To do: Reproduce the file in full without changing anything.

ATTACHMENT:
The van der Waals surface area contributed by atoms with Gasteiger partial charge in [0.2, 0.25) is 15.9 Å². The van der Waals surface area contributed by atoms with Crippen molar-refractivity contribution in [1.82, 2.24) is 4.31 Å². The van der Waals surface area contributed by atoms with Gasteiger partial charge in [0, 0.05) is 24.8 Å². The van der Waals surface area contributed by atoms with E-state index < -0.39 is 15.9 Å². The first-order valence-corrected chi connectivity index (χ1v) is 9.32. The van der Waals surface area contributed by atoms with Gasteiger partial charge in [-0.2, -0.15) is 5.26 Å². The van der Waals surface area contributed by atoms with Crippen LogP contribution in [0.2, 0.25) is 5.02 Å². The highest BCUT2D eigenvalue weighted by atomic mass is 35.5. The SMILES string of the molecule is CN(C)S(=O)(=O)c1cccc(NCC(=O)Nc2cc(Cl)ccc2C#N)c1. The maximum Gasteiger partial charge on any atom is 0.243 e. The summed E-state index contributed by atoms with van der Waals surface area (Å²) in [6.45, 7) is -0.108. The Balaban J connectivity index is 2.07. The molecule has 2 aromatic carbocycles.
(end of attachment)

The van der Waals surface area contributed by atoms with Gasteiger partial charge in [0.2, 0.25) is 15.9 Å². The van der Waals surface area contributed by atoms with Crippen molar-refractivity contribution in [1.82, 2.24) is 4.31 Å². The van der Waals surface area contributed by atoms with Gasteiger partial charge in [0, 0.05) is 24.8 Å². The van der Waals surface area contributed by atoms with E-state index < -0.39 is 15.9 Å². The first-order valence-corrected chi connectivity index (χ1v) is 9.32. The van der Waals surface area contributed by atoms with Gasteiger partial charge in [-0.2, -0.15) is 5.26 Å². The van der Waals surface area contributed by atoms with Crippen LogP contribution in [0.2, 0.25) is 5.02 Å². The highest BCUT2D eigenvalue weighted by atomic mass is 35.5. The SMILES string of the molecule is CN(C)S(=O)(=O)c1cccc(NCC(=O)Nc2cc(Cl)ccc2C#N)c1. The maximum Gasteiger partial charge on any atom is 0.243 e. The summed E-state index contributed by atoms with van der Waals surface area (Å²) in [6.45, 7) is -0.108. The Balaban J connectivity index is 2.07. The molecule has 2 aromatic carbocycles.